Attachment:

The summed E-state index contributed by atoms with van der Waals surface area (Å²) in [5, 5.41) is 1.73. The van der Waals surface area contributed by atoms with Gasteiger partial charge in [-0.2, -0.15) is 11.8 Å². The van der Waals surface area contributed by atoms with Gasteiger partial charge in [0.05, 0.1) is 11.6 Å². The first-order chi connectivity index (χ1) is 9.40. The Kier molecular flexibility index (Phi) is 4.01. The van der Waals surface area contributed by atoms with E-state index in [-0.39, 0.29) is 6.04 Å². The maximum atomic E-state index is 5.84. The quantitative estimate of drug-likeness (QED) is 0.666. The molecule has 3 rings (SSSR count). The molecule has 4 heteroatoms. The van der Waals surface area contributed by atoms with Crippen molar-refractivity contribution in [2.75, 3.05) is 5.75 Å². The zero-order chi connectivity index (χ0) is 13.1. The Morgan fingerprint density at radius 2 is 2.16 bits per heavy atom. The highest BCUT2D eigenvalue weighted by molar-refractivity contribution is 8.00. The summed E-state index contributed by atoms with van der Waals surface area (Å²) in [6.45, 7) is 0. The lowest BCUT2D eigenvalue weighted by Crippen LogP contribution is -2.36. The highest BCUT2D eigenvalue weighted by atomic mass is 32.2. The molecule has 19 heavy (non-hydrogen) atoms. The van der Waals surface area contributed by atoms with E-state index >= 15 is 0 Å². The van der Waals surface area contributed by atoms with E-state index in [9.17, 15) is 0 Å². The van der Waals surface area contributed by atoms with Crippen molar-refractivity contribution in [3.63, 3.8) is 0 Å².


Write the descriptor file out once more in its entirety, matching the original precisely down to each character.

The summed E-state index contributed by atoms with van der Waals surface area (Å²) in [5, 5.41) is 1.73. The van der Waals surface area contributed by atoms with Gasteiger partial charge in [-0.2, -0.15) is 11.8 Å². The van der Waals surface area contributed by atoms with Gasteiger partial charge in [0.05, 0.1) is 11.6 Å². The first-order chi connectivity index (χ1) is 9.40. The Kier molecular flexibility index (Phi) is 4.01. The van der Waals surface area contributed by atoms with E-state index in [-0.39, 0.29) is 6.04 Å². The maximum atomic E-state index is 5.84. The quantitative estimate of drug-likeness (QED) is 0.666. The molecule has 3 rings (SSSR count). The molecule has 4 heteroatoms. The van der Waals surface area contributed by atoms with Crippen molar-refractivity contribution in [2.75, 3.05) is 5.75 Å². The zero-order chi connectivity index (χ0) is 13.1. The Morgan fingerprint density at radius 2 is 2.16 bits per heavy atom. The highest BCUT2D eigenvalue weighted by molar-refractivity contribution is 8.00. The summed E-state index contributed by atoms with van der Waals surface area (Å²) in [6.45, 7) is 0. The lowest BCUT2D eigenvalue weighted by Crippen LogP contribution is -2.36. The highest BCUT2D eigenvalue weighted by atomic mass is 32.2. The molecule has 19 heavy (non-hydrogen) atoms. The van der Waals surface area contributed by atoms with E-state index >= 15 is 0 Å². The van der Waals surface area contributed by atoms with E-state index in [9.17, 15) is 0 Å². The van der Waals surface area contributed by atoms with Crippen molar-refractivity contribution in [3.63, 3.8) is 0 Å².